SANS Digital Forensics and Incident Response Blog

Digital Forensics Case Leads: Tools and Lists, Bugs, and Web 2.0 for Packet Ninjas

A variety of items this week, including news of the first successful prosecution using memory forensics, several tool updates, a Web 2.0 site for packet ninjas, bugs (the tiny biological kind) for forensics, and even forensics for mortgage refinancing. I've included Twitter handles in the form (@TwitterHandle) where applicable.


  • Tableau (@tableauforensic), maker of write-blocker and duplicating hardware and software, has initiated a video series to update viewers on info about their products and items of general interest. The first entry concerns their firmware update tool. The Tableau T35e write blocker is provided as part of the SANS SIFT Essentials kit in FOR408, and this firmware update tool will be useful for keeping that hardware current.
  • TableauSoftware (@tableau) (unrelated to the company above as far as I can tell) has released a nifty browser-based data visualization package. There is a student edition available, something we should see more often!
  • Lance Mueller is continuing his stream of useful EnScripts, providing a proof of concept script to combine EnCase and F-Secure's Enterprise Edition to create a tool for network forensics and E-Discovery.
  • Vere Software has released V1.9 of their WebCase evidence collection software, which incorporates 64-bit capability and both full page and HTML source code capture.
  • For those needing to analyze packet captures for network forensics (or other reasons) Mu Dynamics (@mudynamics) has established Pcapr, a social networking site for packet ninjas to share captures. Richard Betjlich (@taosecurity) has a nice review of the site in his Traffic Talk column.
  • This is not new, but in answer to a common question "What should I carry in a forensics/incident response/evidence acquisition kit?", David Kovar (@dckovar) has a pretty thorough list.
  • The development team for the Italian GNU/Linux live forensics oriented distro CAINE is hard at work on V2.0.
  • The French firm ArxSys has released their Digital Forensics Framework, a modular, multiplatform, scriptable environment with GUI.

Good Reads:

  • The network forensics power team of Sherri Davidoff and Jonathan Ham (@jhamcorp) have posted the winners of Puzzle #3. There are some great solution writeups, and some awesome tools written by the finalists!
  • Good viewing and listening - Tom Cross's BlackHat talk on "Exploiting Lawful Intercept to Wiretap the Internet" has been posted on SecurityTube. Interesting implications for network forensics.
  • Russ Klanke (@pensource) has published a huge list of links to articles and other resources at this meta-meta-link.
  • Dan O'Day (@digitoll) has established an online community for digital forensics professionals. A recent entry compared Mac and Windows forensics artifacts. Some interesting info for those new to Mac forensics.
  • Harlan Carvey (@keydet89) has a nice writeup on the importance of timelines, and a somewhat depressing list of all the things that might be included, in his blog. Great stuff there, and worth adding to your RSS reader if it's not there already.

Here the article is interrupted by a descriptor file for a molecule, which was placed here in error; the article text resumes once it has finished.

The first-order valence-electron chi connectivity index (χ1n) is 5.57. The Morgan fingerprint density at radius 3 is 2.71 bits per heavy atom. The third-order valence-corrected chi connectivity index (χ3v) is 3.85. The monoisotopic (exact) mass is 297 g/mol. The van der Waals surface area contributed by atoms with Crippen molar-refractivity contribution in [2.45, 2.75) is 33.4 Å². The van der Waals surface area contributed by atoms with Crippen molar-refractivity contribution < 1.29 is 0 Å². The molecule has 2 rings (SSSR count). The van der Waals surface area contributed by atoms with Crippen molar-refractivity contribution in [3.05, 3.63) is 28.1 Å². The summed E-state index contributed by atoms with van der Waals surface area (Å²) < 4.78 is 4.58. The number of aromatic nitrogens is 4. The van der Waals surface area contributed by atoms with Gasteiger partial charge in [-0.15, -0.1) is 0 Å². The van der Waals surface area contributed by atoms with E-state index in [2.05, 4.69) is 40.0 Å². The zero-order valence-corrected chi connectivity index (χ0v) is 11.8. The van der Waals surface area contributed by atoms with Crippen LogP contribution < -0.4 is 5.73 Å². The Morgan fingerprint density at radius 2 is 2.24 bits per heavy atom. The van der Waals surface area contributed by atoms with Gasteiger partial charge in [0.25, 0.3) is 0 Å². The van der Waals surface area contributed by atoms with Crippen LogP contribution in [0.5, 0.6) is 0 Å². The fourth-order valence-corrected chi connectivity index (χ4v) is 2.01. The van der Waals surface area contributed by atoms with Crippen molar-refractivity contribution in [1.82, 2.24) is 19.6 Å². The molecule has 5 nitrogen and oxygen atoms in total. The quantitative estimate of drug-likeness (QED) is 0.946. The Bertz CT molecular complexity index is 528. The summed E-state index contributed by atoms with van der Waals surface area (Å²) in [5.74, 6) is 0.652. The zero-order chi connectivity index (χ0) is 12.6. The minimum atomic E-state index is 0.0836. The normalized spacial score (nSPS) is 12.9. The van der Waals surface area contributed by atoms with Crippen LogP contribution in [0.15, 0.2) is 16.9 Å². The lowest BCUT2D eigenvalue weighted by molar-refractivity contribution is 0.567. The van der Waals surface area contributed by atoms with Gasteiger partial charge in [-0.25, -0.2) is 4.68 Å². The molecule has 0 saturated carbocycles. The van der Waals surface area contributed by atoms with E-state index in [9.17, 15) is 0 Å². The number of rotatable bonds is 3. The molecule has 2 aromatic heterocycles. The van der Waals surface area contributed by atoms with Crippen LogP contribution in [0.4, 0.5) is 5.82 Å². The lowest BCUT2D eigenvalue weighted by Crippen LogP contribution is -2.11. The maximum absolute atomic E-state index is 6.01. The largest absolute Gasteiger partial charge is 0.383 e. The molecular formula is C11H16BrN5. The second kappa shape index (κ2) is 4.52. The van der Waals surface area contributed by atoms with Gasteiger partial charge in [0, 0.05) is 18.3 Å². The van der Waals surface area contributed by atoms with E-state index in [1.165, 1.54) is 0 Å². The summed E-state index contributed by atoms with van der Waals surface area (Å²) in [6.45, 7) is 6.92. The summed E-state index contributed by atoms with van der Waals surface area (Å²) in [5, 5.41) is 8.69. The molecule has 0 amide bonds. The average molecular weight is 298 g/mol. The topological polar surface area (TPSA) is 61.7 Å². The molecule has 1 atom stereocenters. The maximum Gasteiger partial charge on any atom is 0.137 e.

• Lenny Zeltser (@lennyzeltser) has some useful cheatsheets for analyzing malicious Office and pdf documents.
  • Gary Kessler has recently updated his list of file signatures (magic numbers).


  • Jesse Kornblum published info about the first successful prosecution based entirely on memory forensics. More support for acquiring volatile memory as a standard practice, even if you're not sure what you can do with it immediately. In this case, it looks like the memory image sat for several years before the investigator found a technique to analyze it.
  • The Security Focus news portal is shutting down.
  • "Forensics" is now being used by home refinance brokers to promote their services. The idea is that forensic accounting analysis will show mistakes in most loans, and those mistakes can be used to encourage lenders to refinance under more favorable terms. Editorial comment is withheld on this one; a Twitter or Google search will turn up numerous examples.
  • No technical innovations here, but MSNBC has a quick story about how forensics was used to track a school shooter threat. Good to see public exposure for the value and need for forensics in LE.
  • A different sort of computer forensics - researchers have begun development of a technique which could be used to link DNA from keyboards and mice to the users of those devices. No word yet whether private investigator licensing will require expertise in DNA sequencing.
  • Microsoft has published the format of Outlook Personal Folder (.pst) files. Can parsing tools be far behind?


  • Whether this is levity or just a sad sign of the times, maker of mobile phone spy software, FlexiSpy is attempting to exploit the publicity about Tiger Woods to promote their antiforensics phone software.
  • For a real funny one - 10 signs that you work in computer forensics.

Coming Events:

Digital Forensics Case Leads for 20100318 was compiled by G W Ray Davidson, PhD, CISSP, GCFA, etc. Ray is Assistant Professor of Computer Information Technology at Purdue University Calumet, and principal at Vigil Inc., a consulting firm specializing in incident response and forensics. Follow him on Twitter at @RayDavidson.